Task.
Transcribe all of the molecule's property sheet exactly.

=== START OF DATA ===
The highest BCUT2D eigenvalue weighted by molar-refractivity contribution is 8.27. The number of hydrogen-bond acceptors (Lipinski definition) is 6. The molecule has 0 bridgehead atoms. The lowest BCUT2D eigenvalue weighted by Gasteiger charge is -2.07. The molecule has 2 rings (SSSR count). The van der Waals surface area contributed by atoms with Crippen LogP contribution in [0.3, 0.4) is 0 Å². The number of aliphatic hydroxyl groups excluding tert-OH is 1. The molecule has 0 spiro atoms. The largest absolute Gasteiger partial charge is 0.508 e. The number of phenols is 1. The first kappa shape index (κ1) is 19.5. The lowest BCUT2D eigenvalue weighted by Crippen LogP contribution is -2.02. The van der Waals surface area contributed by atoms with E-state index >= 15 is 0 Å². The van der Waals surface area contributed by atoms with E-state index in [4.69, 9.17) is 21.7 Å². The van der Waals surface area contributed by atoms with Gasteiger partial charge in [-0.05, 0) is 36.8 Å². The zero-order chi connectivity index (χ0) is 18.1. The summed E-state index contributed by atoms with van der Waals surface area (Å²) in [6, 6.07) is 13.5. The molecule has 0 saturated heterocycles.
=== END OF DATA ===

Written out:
The highest BCUT2D eigenvalue weighted by molar-refractivity contribution is 8.27. The number of hydrogen-bond acceptors (Lipinski definition) is 6. The molecule has 0 bridgehead atoms. The lowest BCUT2D eigenvalue weighted by Gasteiger charge is -2.07. The molecule has 2 rings (SSSR count). The van der Waals surface area contributed by atoms with Crippen LogP contribution in [0.3, 0.4) is 0 Å². The number of aliphatic hydroxyl groups excluding tert-OH is 1. The molecule has 0 spiro atoms. The largest absolute Gasteiger partial charge is 0.508 e. The number of phenols is 1. The first kappa shape index (κ1) is 19.5. The lowest BCUT2D eigenvalue weighted by Crippen LogP contribution is -2.02. The van der Waals surface area contributed by atoms with E-state index >= 15 is 0 Å². The van der Waals surface area contributed by atoms with E-state index in [4.69, 9.17) is 21.7 Å². The van der Waals surface area contributed by atoms with Gasteiger partial charge in [-0.05, 0) is 36.8 Å². The zero-order chi connectivity index (χ0) is 18.1. The summed E-state index contributed by atoms with van der Waals surface area (Å²) in [6, 6.07) is 13.5. The molecule has 0 saturated heterocycles.